“We have a recession, we have the health care agenda - Obama has taken on so much, why add one more thing, especially one that you can’t legislate on?’’ said Professor Alan Wolfe, director of the Boisi Center for Religion and American Public Life at Boston College.

On the campaign trail, Obama saw a discussion of faith as a means to unite Americans of all creeds - nonbelievers included - around a common set of values: a “politics of conscience,’’ as he put it.

But that has been a tougher sell as president. The nitty-gritty of policy has tended to highlight divisions not just between religious and secular voters but also among religious groups. Earlier this month, some two dozen groups ranging from the NAACP to the United Sikhs and the American Jewish Committee signed a letter expressing disappointment that Obama had yet to dismantle fully Bush-era rules permitting faith-based hiring by recipients of some federal funds.

Obama underscored his faith the moment he entered the national stage, declaring in his keynote speech at the 2004 Democratic National Convention in Boston that “We worship an awesome God in the blue states.’’ His Kenyan father had been raised Muslim but was an atheist by the time Obama was born. His mother, whose ancestors were Methodist and Baptist, was nonpracticing.

While organizing the poor on Chicago’s South Side not long after college, Obama met Wright, began attending Trinity United Church of Christ, and found God, he has said. He named his second book, “The Audacity of Hope,’’ after a sermon by Wright. And he warned Democrats against letting the evangelical right “hijack’’ religion for political ends.

As early as 2007, one poll indicated, Obama was seen as “strongly religious’’ by more voters than every presidential candidate except Republican Mitt Romney, whose Mormonism was the subject of intense news coverage.

Obama’s courtship of religious groups in the 2008 race - the most extensive ever by a Democratic candidate for president - paid off on Election Day with strong support among liberal and moderate religious voters. He won 54 percent of the Catholic vote, a stark reversal from four years earlier, when Senator John F. Kerry of Massachusetts, himself Catholic, lost the same group to Bush.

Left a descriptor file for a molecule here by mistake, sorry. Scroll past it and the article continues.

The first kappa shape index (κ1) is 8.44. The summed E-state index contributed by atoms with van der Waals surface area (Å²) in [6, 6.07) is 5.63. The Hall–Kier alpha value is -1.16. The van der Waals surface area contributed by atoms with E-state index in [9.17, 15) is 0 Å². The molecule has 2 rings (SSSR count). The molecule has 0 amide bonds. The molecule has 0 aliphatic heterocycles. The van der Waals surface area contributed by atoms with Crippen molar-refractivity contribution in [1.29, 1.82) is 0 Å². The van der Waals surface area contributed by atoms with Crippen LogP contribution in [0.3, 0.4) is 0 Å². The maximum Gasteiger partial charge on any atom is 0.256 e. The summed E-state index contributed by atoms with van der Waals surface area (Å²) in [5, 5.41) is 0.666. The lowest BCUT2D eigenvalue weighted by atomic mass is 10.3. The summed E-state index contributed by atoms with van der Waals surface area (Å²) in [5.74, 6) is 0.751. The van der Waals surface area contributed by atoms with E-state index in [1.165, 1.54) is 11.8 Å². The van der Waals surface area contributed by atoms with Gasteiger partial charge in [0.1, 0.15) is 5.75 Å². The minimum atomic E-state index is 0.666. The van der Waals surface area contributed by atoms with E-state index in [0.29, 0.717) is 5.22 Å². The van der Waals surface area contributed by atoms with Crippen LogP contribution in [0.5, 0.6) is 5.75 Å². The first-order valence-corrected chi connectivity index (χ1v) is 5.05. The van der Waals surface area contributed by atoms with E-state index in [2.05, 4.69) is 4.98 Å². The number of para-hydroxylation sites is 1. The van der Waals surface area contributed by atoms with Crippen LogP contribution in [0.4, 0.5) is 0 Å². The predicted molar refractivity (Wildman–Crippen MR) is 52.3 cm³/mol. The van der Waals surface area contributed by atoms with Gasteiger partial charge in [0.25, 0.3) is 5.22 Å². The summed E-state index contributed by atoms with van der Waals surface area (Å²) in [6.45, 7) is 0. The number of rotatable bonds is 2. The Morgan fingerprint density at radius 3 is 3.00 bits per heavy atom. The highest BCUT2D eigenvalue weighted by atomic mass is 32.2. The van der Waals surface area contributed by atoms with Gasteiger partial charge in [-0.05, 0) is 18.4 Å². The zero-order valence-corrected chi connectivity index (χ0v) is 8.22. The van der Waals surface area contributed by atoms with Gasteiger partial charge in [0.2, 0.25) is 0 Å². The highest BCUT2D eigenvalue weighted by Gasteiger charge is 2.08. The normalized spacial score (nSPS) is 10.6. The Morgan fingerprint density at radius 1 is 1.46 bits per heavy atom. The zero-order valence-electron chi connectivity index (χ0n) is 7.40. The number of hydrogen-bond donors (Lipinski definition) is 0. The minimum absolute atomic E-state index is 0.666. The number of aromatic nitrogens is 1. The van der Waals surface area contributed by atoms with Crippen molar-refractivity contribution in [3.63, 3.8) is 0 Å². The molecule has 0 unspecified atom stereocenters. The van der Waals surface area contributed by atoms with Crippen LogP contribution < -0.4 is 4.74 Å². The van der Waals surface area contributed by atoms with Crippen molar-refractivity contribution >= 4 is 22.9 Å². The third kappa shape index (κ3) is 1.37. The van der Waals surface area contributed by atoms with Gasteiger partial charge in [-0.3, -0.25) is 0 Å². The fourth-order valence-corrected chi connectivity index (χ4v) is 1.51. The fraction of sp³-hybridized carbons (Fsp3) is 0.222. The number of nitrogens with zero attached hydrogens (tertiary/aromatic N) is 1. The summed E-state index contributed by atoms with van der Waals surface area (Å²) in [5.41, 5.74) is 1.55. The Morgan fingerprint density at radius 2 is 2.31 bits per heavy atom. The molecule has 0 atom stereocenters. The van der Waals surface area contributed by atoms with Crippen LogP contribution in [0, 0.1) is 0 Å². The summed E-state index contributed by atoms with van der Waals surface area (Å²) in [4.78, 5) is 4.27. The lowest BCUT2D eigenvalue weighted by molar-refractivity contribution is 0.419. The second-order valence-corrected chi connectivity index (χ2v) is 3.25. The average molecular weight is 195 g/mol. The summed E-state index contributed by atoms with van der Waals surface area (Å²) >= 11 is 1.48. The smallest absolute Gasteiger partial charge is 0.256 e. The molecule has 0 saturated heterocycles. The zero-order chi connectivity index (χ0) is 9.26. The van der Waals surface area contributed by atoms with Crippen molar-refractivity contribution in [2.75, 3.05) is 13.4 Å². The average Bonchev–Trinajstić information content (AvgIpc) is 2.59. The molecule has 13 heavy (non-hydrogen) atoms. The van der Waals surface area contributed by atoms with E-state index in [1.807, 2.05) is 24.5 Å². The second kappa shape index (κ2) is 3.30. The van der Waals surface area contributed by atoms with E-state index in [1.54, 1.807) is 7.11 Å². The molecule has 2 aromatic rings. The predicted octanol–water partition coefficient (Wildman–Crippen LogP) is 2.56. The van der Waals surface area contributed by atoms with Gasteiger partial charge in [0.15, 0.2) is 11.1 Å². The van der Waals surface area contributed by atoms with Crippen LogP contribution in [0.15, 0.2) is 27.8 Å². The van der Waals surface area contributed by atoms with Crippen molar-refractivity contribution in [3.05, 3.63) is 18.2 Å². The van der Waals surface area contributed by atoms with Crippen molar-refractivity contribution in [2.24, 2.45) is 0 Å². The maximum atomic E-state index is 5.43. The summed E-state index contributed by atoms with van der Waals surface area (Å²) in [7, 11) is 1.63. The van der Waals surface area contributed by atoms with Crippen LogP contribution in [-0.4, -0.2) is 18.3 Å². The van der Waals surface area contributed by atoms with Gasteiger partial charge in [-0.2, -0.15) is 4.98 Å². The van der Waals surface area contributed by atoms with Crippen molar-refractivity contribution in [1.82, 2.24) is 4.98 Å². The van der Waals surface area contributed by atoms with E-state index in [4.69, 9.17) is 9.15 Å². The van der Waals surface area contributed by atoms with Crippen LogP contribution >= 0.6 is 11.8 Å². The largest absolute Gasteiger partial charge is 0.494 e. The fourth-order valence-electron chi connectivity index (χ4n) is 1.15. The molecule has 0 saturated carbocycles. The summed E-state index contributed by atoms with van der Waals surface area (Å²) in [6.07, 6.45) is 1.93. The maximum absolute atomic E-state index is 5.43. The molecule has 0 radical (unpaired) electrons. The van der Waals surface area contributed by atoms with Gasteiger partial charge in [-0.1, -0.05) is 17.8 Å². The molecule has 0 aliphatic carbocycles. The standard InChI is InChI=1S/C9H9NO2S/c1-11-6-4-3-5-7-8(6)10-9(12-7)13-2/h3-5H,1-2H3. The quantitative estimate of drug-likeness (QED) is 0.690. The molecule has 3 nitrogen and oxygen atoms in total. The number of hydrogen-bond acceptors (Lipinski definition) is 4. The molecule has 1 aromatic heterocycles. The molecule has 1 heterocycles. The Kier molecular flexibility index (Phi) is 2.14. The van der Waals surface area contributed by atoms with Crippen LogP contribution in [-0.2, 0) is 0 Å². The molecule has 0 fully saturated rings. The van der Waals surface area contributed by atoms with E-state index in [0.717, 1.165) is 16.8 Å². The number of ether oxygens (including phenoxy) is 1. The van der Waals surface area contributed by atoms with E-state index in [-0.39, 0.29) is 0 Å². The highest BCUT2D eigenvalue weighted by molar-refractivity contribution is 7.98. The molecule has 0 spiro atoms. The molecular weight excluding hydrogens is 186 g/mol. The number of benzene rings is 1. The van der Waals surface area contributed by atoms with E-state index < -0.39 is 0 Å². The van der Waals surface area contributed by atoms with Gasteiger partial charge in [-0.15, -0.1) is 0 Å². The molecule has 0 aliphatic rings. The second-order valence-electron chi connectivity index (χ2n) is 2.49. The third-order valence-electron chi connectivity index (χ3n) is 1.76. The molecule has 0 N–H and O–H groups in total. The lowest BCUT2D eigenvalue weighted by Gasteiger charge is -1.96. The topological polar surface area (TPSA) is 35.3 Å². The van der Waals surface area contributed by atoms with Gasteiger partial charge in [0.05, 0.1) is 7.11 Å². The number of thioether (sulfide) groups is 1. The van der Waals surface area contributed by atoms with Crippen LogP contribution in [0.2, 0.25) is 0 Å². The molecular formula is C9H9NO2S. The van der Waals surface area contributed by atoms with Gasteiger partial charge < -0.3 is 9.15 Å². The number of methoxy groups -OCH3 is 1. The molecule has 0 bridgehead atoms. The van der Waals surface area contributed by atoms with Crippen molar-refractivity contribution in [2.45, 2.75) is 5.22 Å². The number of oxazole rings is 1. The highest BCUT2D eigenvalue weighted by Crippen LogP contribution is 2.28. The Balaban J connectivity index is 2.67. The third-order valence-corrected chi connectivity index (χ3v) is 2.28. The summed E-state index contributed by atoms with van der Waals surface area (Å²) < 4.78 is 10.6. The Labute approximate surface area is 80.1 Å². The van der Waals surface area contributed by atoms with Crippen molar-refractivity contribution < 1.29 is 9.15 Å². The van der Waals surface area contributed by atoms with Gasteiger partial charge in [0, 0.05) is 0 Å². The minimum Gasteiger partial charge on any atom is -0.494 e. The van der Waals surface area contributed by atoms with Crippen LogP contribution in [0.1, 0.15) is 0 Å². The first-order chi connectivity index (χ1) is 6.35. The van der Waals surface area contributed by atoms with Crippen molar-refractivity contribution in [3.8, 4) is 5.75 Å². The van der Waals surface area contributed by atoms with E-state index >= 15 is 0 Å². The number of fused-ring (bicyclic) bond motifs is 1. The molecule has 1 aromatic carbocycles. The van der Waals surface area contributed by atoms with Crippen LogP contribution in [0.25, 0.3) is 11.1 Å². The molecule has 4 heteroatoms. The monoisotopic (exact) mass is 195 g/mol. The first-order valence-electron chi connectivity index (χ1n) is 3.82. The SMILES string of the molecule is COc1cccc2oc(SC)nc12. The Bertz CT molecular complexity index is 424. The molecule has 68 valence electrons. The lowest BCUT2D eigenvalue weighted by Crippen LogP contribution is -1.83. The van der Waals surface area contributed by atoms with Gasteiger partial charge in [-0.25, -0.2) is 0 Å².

But a central figure in Obama’s faith journey - the Rev. Wright - nearly derailed his candidacy, when videos surfaced of some of the pastor's controversial sermons. "That was deeply disturbing to us," Obama told a group of Catholic reporters last summer. "It made us very sensitive to the fact that as President the church we attend can end up being interpreted as speaking for us at all times."

Several pastors who support Obama said church membership would send an important signal about the depth of his conviction.

“It’s only by being part of a church community that he’s going to get his own faith grounded,’’ said Bruce Wall, pastor of Global Ministries Christian Church, in Dorchester . “George Bush did not hide his faith. He was a man of prayer, whether you supported him or not.’’

Other pastors said they see religious values behind the president’s policies, even if Obama was less voluble than he was before the election.

“When you’re talking about universal health care policy, you’re talking about helping, ‘the least of these,’ ’’ said the Rev. Jeffrey Brown, a retired pastor who is executive director of the Boston TenPoint Coalition, a community organization serving black and Latino youth. “When you talk about building a coalition around the world to fight terrorism, you’re talking about being your brother’s keeper.’’

In a speech last month in honor of Martin Luther King Day, Obama offered a rare recent glimpse of the role of faith in his life today.

“You know, folks ask me sometimes why I look so calm,’’ he said at a Washington church. “And I have a confession to make here. There are times when I’m not so calm. . . . There are times when progress seems too slow. There are times when the words that are spoken about me hurt. . . . But let me tell you - during those times it’s faith that keeps me calm. It’s faith that gives me peace.’’

  •  Back to Articles